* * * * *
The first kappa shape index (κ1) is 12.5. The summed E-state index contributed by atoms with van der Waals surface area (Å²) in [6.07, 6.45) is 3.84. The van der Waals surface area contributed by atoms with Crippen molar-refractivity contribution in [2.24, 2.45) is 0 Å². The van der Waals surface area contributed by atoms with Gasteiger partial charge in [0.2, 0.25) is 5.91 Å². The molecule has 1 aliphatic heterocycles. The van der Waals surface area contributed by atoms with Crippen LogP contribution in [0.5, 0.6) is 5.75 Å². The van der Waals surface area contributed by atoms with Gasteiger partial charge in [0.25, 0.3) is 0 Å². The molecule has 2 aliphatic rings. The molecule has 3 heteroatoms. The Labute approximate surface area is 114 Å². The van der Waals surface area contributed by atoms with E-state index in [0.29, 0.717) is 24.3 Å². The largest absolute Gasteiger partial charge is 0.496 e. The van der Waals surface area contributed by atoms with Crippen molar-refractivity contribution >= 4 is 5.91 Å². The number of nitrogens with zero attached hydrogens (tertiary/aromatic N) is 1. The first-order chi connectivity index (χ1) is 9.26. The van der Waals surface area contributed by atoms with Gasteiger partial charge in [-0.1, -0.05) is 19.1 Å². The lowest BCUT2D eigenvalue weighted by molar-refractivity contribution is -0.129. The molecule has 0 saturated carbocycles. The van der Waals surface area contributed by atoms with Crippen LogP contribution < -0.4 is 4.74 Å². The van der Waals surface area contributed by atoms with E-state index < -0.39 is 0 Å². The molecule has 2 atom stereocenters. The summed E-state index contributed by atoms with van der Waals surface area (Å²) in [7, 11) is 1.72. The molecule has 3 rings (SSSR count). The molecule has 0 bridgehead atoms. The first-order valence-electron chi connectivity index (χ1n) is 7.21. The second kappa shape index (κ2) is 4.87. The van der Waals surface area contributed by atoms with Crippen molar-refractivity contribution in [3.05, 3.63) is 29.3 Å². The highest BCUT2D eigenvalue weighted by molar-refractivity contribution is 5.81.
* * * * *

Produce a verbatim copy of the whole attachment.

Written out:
The first kappa shape index (κ1) is 12.5. The summed E-state index contributed by atoms with van der Waals surface area (Å²) in [6.07, 6.45) is 3.84. The van der Waals surface area contributed by atoms with Crippen molar-refractivity contribution in [2.24, 2.45) is 0 Å². The van der Waals surface area contributed by atoms with Gasteiger partial charge in [0.2, 0.25) is 5.91 Å². The molecule has 1 aliphatic heterocycles. The van der Waals surface area contributed by atoms with Crippen LogP contribution in [0.5, 0.6) is 5.75 Å². The van der Waals surface area contributed by atoms with Gasteiger partial charge in [0.25, 0.3) is 0 Å². The molecule has 2 aliphatic rings. The molecule has 3 heteroatoms. The Labute approximate surface area is 114 Å². The van der Waals surface area contributed by atoms with E-state index in [0.29, 0.717) is 24.3 Å². The largest absolute Gasteiger partial charge is 0.496 e. The van der Waals surface area contributed by atoms with Crippen molar-refractivity contribution >= 4 is 5.91 Å². The number of nitrogens with zero attached hydrogens (tertiary/aromatic N) is 1. The first-order chi connectivity index (χ1) is 9.26. The van der Waals surface area contributed by atoms with Gasteiger partial charge in [-0.1, -0.05) is 19.1 Å². The lowest BCUT2D eigenvalue weighted by molar-refractivity contribution is -0.129. The molecule has 0 saturated carbocycles. The van der Waals surface area contributed by atoms with Crippen LogP contribution < -0.4 is 4.74 Å². The van der Waals surface area contributed by atoms with E-state index < -0.39 is 0 Å². The molecule has 2 atom stereocenters. The summed E-state index contributed by atoms with van der Waals surface area (Å²) in [7, 11) is 1.72. The molecule has 3 rings (SSSR count). The molecule has 0 bridgehead atoms. The first-order valence-electron chi connectivity index (χ1n) is 7.21. The second kappa shape index (κ2) is 4.87. The van der Waals surface area contributed by atoms with Crippen molar-refractivity contribution in [3.05, 3.63) is 29.3 Å². The highest BCUT2D eigenvalue weighted by molar-refractivity contribution is 5.81.